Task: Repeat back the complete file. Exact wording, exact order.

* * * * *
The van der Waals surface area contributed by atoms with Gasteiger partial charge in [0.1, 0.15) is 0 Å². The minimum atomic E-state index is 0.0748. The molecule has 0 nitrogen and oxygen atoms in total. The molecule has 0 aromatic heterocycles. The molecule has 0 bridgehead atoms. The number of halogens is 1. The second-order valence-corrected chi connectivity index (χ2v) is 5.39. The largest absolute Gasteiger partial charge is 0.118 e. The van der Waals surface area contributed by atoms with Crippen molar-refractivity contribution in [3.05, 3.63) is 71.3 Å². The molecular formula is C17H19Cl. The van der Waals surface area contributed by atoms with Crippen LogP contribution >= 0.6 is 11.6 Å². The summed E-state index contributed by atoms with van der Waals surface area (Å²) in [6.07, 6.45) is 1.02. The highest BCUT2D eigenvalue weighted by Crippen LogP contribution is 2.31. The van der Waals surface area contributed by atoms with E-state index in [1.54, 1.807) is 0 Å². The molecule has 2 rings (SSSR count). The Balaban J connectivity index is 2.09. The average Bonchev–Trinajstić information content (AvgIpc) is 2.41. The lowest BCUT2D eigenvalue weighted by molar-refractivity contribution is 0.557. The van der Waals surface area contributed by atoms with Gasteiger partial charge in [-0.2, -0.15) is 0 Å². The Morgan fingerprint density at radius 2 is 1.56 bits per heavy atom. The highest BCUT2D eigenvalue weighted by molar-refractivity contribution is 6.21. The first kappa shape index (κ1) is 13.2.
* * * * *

The van der Waals surface area contributed by atoms with Gasteiger partial charge in [0.1, 0.15) is 0 Å². The minimum atomic E-state index is 0.0748. The molecule has 0 nitrogen and oxygen atoms in total. The molecule has 0 aromatic heterocycles. The molecule has 0 bridgehead atoms. The number of halogens is 1. The second-order valence-corrected chi connectivity index (χ2v) is 5.39. The largest absolute Gasteiger partial charge is 0.118 e. The van der Waals surface area contributed by atoms with Crippen molar-refractivity contribution in [3.05, 3.63) is 71.3 Å². The molecular formula is C17H19Cl. The van der Waals surface area contributed by atoms with Crippen LogP contribution >= 0.6 is 11.6 Å². The summed E-state index contributed by atoms with van der Waals surface area (Å²) in [6.07, 6.45) is 1.02. The highest BCUT2D eigenvalue weighted by Crippen LogP contribution is 2.31. The van der Waals surface area contributed by atoms with E-state index in [1.54, 1.807) is 0 Å². The molecule has 2 rings (SSSR count). The Balaban J connectivity index is 2.09. The average Bonchev–Trinajstić information content (AvgIpc) is 2.41. The lowest BCUT2D eigenvalue weighted by molar-refractivity contribution is 0.557. The van der Waals surface area contributed by atoms with Gasteiger partial charge in [-0.2, -0.15) is 0 Å². The Morgan fingerprint density at radius 2 is 1.56 bits per heavy atom. The highest BCUT2D eigenvalue weighted by molar-refractivity contribution is 6.21. The first kappa shape index (κ1) is 13.2.